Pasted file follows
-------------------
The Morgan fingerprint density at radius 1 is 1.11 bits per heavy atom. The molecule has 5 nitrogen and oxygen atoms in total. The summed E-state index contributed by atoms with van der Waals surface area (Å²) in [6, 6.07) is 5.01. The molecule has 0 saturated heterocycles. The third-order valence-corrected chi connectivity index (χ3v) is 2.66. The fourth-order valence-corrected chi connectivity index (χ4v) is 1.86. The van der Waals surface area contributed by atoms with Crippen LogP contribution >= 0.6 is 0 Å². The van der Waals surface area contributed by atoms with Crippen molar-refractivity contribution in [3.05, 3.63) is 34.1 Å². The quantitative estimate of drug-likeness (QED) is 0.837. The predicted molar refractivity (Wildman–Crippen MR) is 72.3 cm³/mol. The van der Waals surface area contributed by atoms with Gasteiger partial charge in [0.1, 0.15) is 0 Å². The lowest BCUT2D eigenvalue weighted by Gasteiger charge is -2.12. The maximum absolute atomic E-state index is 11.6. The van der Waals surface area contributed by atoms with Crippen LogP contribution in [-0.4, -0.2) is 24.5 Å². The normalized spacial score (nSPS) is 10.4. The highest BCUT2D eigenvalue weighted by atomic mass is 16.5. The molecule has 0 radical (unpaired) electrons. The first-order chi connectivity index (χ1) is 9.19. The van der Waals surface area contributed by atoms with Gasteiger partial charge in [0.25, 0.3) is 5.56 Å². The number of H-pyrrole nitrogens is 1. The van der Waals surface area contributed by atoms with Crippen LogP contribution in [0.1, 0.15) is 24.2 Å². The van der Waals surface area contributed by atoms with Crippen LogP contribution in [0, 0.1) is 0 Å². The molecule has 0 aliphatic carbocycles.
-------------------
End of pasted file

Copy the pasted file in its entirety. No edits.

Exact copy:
The Morgan fingerprint density at radius 1 is 1.11 bits per heavy atom. The molecule has 5 nitrogen and oxygen atoms in total. The summed E-state index contributed by atoms with van der Waals surface area (Å²) in [6, 6.07) is 5.01. The molecule has 0 saturated heterocycles. The third-order valence-corrected chi connectivity index (χ3v) is 2.66. The fourth-order valence-corrected chi connectivity index (χ4v) is 1.86. The van der Waals surface area contributed by atoms with Crippen LogP contribution >= 0.6 is 0 Å². The van der Waals surface area contributed by atoms with Crippen molar-refractivity contribution in [3.05, 3.63) is 34.1 Å². The quantitative estimate of drug-likeness (QED) is 0.837. The predicted molar refractivity (Wildman–Crippen MR) is 72.3 cm³/mol. The van der Waals surface area contributed by atoms with Gasteiger partial charge in [0.1, 0.15) is 0 Å². The lowest BCUT2D eigenvalue weighted by Gasteiger charge is -2.12. The maximum absolute atomic E-state index is 11.6. The van der Waals surface area contributed by atoms with Crippen LogP contribution in [-0.4, -0.2) is 24.5 Å². The normalized spacial score (nSPS) is 10.4. The highest BCUT2D eigenvalue weighted by atomic mass is 16.5. The molecule has 0 radical (unpaired) electrons. The first-order chi connectivity index (χ1) is 9.19. The van der Waals surface area contributed by atoms with Gasteiger partial charge in [0.25, 0.3) is 5.56 Å². The number of H-pyrrole nitrogens is 1. The van der Waals surface area contributed by atoms with Crippen LogP contribution in [0.1, 0.15) is 24.2 Å². The van der Waals surface area contributed by atoms with Crippen LogP contribution in [0, 0.1) is 0 Å². The molecule has 0 aliphatic carbocycles.